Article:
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I have a question regarding Roth IRA withdrawals and deposits.
Question: I have contributed $2000/year for 1999 through 2004 for a total of $12000. If I need to get to the $12000 I know I can withdraw the contributions without penalty, but can I put it back after I withdraw it at a later date?

For example I take $12000 out in 2004 but later that year or the next I want to put the $12000 back plus my normal $2000 contribution. Can I do this?

Thanks in Advance for any Help.
Bobby
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Greetings, Bobby, and welcome. You asked:

<<Question: I have contributed $2000/year for 1999 through 2004 for a total of $12000. If I need to get to the $12000 I know I can withdraw the contributions without penalty, but can I put it back after I withdraw it at a later date?

For example I take $12000 out in 2004 but later that year or the next I want to put the $12000 back plus my normal $2000 contribution. Can I do this?>>


No, you can not put a withdrawal back later. All you can do is continue to make an annual contribution of $2K per year assuming you have the earned income and meet the AGI requirements for doing so.

Regards..Pixy

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I think it depends on how long you have it out.
If you take whatever amount stating that you want to transfer it to a different trustee, I believe you have 60 days to deposit it with another trustee, that is open another IRA, or put the money in a different IRA you already have. If you exceed that 60 days by one day, you blew it. If you get it to a different trustee in the 60 days, you can do whatever with the money for that time.
This is a little different from a 401k where you have to have the check made out to the trustee of your new IRA.
I don't think you can do this if you are going to put it back with the same trustee, and I believe you can only do this once in a year, although trustee-to-trustee switches can be done many times.
Right, Pixy?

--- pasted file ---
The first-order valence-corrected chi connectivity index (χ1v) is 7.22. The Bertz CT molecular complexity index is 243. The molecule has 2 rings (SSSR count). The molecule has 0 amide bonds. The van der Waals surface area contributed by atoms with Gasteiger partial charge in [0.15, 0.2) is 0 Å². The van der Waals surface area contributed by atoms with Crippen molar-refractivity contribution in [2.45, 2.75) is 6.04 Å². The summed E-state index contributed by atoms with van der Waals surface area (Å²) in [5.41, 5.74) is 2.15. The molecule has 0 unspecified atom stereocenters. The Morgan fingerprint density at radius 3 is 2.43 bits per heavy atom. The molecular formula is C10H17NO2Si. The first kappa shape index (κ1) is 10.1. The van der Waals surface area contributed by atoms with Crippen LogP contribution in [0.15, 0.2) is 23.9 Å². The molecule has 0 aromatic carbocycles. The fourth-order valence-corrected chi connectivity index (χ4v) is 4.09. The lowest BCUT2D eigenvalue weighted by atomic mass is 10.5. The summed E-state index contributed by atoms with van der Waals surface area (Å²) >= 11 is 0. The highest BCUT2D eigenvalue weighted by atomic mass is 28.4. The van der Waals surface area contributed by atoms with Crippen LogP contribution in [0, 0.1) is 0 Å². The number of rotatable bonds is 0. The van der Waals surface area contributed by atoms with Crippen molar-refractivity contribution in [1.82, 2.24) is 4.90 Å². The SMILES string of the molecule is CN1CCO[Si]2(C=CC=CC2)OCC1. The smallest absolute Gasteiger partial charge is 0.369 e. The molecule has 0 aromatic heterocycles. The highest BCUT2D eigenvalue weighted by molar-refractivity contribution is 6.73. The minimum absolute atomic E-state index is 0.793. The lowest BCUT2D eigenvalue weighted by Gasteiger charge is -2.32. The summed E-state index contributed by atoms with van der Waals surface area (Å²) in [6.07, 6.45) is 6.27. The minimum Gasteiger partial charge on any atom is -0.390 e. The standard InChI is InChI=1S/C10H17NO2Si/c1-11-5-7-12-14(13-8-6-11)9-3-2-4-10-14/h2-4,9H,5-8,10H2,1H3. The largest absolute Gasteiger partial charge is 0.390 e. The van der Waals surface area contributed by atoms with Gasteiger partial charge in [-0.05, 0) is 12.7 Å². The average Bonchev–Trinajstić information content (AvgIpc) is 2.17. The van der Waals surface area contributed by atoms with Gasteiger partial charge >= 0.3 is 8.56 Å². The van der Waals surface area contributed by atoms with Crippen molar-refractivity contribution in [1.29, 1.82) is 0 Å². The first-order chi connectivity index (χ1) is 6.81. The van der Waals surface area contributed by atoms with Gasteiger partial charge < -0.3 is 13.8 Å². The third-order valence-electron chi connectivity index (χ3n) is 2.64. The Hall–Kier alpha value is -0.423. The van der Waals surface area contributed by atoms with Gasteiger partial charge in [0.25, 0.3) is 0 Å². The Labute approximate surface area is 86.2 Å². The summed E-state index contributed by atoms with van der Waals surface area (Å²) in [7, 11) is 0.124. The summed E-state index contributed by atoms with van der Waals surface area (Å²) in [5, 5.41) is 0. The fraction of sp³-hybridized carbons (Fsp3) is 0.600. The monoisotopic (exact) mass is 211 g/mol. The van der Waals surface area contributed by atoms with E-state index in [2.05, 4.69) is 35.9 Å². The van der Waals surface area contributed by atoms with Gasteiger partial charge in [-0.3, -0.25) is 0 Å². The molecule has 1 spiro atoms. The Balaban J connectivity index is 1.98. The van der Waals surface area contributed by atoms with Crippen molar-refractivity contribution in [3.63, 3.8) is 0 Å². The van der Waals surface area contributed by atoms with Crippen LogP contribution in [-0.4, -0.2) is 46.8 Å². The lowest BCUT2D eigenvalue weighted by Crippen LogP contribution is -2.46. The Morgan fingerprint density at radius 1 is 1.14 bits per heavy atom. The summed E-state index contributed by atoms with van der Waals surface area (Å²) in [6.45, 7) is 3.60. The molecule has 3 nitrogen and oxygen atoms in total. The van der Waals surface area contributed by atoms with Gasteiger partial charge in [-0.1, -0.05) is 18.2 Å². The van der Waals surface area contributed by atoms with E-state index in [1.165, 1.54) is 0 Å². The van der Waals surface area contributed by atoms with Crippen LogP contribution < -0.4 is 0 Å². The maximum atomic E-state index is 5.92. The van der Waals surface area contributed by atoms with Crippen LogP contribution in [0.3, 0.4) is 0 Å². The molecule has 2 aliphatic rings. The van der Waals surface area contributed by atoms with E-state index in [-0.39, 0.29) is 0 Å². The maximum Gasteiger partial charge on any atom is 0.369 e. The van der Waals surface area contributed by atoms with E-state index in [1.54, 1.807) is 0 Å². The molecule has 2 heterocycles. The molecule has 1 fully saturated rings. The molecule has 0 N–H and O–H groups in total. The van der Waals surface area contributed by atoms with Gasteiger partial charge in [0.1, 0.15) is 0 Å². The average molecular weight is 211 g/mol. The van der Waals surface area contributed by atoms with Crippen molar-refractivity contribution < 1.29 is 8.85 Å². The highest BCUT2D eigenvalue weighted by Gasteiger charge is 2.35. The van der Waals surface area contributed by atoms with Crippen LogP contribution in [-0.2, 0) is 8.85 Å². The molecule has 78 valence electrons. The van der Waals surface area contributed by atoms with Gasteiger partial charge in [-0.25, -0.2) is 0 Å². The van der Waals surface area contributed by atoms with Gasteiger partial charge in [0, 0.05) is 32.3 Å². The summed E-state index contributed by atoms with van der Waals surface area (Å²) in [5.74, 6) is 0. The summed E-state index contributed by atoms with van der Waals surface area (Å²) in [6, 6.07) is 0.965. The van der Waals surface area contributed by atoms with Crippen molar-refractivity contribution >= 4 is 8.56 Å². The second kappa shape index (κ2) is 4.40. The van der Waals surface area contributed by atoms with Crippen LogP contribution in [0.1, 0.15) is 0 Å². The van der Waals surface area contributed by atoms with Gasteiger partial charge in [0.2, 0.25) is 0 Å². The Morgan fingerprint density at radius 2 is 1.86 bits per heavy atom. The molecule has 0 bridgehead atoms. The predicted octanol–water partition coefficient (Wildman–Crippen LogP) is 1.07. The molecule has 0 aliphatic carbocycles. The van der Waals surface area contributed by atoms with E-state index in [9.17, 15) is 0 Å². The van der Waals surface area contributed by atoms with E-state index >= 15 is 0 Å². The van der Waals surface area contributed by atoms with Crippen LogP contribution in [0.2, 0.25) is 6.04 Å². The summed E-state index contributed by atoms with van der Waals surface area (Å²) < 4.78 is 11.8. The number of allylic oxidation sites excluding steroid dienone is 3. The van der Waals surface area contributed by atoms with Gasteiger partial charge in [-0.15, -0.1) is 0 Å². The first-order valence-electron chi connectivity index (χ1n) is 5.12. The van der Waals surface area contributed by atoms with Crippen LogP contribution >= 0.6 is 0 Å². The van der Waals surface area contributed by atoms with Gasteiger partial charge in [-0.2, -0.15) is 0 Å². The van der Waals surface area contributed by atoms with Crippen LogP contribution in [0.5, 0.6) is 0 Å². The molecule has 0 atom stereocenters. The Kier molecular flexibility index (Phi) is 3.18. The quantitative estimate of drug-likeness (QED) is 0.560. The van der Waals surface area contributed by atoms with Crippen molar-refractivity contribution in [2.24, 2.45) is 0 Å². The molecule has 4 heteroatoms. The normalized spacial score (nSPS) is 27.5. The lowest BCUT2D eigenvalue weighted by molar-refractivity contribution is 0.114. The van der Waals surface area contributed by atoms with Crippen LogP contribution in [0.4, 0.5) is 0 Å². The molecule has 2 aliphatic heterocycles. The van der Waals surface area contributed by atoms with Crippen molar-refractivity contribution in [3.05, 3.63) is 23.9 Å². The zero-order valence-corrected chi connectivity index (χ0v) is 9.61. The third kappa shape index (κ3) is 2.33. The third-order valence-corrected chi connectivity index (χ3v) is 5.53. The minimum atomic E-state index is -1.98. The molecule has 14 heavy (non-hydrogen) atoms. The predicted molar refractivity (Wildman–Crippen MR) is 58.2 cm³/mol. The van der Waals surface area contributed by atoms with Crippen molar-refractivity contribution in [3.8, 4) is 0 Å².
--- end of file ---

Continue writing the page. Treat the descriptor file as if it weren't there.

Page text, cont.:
Regards, Chris
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Chris writes:

<<I think it depends on how long you have it out.
If you take whatever amount stating that you want to transfer it to a different trustee, I believe you have 60 days to deposit it with another trustee, that is open another IRA, or put the money in a different IRA you already have. If you exceed that 60 days by one day, you blew it. If you get it to a different trustee in the 60 days, you can do whatever with the money for that time.
This is a little different from a 401k where you have to have the check made out to the trustee of your new IRA.
I don't think you can do this if you are going to put it back with the same trustee, and I believe you can only do this once in a year, although trustee-to-trustee switches can be done many times.
Right, Pixy? >>


That's correct on all counts regarding the IRA. With the 401k, the only difference is you have to make up the money withheld by law for potential income taxes when you got the 401k check or face potential taxes (and possibly a penalty depending on age) on the amount withhld from the 401k distribution. Adding that money is the only way a 100% rollover can be completed within the allotted 60 days, and that means you don't see what was withheld until you file your income tax return for the year.

Regards..Pixy
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